The 2015 Rugby World Cup is entering its final stages with the semi-finals set to take place this weekend.
Even with the business end of the tournament still to come, it’s already being heralded as one of the best ever. And it’s not hard to see why. The passion, skill and commitment on show are why we love the sport.
Here’s our pick of the best moments from the group stages and the quarter-finals…
Japan beating the Springboks
They started as the Brave Blossoms and they left as the newly proclaimed Giant Killers…and rightly so! Ranked 13th in the world, Japan did the unthinkable and defeated two-time world champions, South Africa. An upset that will forever be remembered in sporting history.
There are two minutes left on the clock, you’re 35 metres out, 3 points behind and the referee awards you a penalty. Do you:
a) Kick for goal with the likelihood of levelling the game, taking the draw, knowing that a win against Australia or a big score against Uruguay would be enough to see you progress through to the knock-out stages.
Or b) Kick for the corner, and try to do a ‘Japan’. We all know what the outcome of this was. One thing we love here in England is a scapegoat. In this instance, it’s captain Chris Robshaw.
However he can’t be held fully accountable, England were 16 – 6 up at one stage and through lack of discipline and the punishing boot of on form Welsh fly-half Dan Biggar, Wales were allowed to claw their way back into the game and ultimately progress to the ¼ finals.
Australia is the real deal
Not only did the Wallabies embarrass England at their own party, but what the guys in gold will be remembered for most in the group stages is the huge defensive shift they put in against Wales. Two men in the bin, Wales attacking from 5 metres out and the Aussies defended like their try line like it was their own home.
After a gruelling 10 minutes, it was veteran Wallaby winger Adam Ashley Cooper, who delivered the knock out blow to the Welsh attack, when he put in a textbook tackle and forced the turnover allowing Australia to clear their lines. They nearly came unstuck in the quarter-finals (more on that later) but will be looking to bounce back strong against Argentina this weekend.
If there’s one thing the British public is good at, it’s making the most of a party. We proved it at London 2012, and we’re doing it all over again at England 2015. Even though the host nation side has been knocked out, it has not stopped fans flooding to matches across the country and giving every game the atmosphere of a cup final.
For a neutral, the RWC is an absolute spectacle, seeing teams like Georgia, Namibia and of course Japan going toe to toe with world cup winning sides like the All Blacks and the Springboks, and actually fronting up to the challenge has been inspiring to see.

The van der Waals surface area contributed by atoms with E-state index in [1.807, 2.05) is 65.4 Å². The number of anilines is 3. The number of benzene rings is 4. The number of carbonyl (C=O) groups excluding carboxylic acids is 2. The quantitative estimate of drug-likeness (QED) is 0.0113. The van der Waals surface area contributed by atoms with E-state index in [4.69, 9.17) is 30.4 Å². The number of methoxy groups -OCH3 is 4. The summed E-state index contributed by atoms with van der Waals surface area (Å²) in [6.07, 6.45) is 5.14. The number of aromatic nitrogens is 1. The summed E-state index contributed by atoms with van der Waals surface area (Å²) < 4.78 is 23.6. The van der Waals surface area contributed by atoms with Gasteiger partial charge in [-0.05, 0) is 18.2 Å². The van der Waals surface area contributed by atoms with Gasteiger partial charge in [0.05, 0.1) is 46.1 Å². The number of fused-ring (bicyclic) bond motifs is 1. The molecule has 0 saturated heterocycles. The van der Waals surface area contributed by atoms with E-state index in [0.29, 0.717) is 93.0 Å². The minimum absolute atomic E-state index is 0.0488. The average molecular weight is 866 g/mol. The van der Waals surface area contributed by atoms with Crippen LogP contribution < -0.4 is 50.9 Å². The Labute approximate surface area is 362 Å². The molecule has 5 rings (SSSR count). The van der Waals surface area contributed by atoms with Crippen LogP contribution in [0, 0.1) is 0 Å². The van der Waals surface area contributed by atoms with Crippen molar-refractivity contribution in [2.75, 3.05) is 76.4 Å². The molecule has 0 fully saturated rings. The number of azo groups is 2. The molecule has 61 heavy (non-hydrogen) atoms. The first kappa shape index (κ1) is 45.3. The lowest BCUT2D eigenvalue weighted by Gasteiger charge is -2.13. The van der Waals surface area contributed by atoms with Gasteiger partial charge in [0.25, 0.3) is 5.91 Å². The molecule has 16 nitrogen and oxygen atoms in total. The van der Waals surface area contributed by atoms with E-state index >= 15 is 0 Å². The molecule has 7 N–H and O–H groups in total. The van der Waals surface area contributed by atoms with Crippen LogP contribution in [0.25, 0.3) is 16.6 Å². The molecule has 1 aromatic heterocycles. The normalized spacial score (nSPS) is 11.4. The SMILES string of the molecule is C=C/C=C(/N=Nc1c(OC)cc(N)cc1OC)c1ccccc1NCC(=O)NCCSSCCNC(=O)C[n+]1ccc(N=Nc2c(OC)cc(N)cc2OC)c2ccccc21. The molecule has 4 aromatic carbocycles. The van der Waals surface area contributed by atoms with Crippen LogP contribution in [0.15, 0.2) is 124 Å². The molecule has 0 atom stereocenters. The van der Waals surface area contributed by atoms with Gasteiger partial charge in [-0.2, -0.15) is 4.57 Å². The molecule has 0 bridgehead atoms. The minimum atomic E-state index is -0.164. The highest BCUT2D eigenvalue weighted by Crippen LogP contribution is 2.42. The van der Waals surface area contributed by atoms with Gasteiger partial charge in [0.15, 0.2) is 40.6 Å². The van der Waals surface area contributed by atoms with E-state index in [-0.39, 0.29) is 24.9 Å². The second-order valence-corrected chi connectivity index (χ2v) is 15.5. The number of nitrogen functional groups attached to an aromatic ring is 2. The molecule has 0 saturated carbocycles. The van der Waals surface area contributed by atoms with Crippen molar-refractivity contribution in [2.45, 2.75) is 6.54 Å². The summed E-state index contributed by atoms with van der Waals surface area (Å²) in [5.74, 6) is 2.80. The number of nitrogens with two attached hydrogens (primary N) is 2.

What can we say about Scotland? Five tries, three conversions and six penalties. No, we’re not talking about Scotland’s entire 2014 Six Nations campaign. We’re in fact referring to the first half of the final group stage match between Samoa & Scotland.
A total of 49 points were scored in the first 40 minutes, with Samoa going into the break 26 – 23 up. The entire match is a true testament to how far Scotland has come since under the supervision of Head Coach, Verne Cotter.
Not only have the Celts well and truly found their way to the try line, but they are also now showing they can take teams right to the wire.
As they then demonstrated in that epic quarter-final against the Aussies. Moments away from another historic upset only to have it snatched away by a controversial call by the Craig Joubert. Sport can be a cruel mistress!
The officials don’t have an easy job. Some of them have, as they always do, helped make good games even better and given us some great one-liners (see Nigel Owens to Stuart Hogg).
However, World Rugby needs to set clear rules and protocols for the refs and the TMO to avoid the debacle of the Australia/Scotland quarter-final where Joubert couldn’t go to the TMO and the TMO neglected to get involved. Thankfully it looks like Owens will be the man in the middle for the final.
Are this All Blacks side the best ever? After a below-par showing in the group stages, they went full throttle into a French side who left the pitch bewildered and shell-shocked. The ABs all-court game is phenomenal to watch and not many would bet against them being the only side in history to retain the William Webb Ellis trophy.
It’s no longer a surprise that Argentina is good. They put one over the Springboks in Johannesburg in this year’s Rugby Championship and played some exceptional rugby in the group stages.
Against Ireland they played without fear, running in tries from all over the pitch. Their forward platform has always excelled and now they have a backline to match the very best. This side is epitomised by its spirit and will run Australia close this weekend.
For the first time ever there isn’t a team from the northern hemisphere in the final stages of the competition. Put it down to luck, too many club games or simply not being good enough, the long and the short of it the teams all fell short of the mark. If that’s not a wake-up call to start doing things differently then we don’t know what it.
Enjoy watching the semi-finals and next week we’ll bring you a roundup of our best moments from the two games because if there’s one thing this world cup has taught us it’s to expect the unexpected.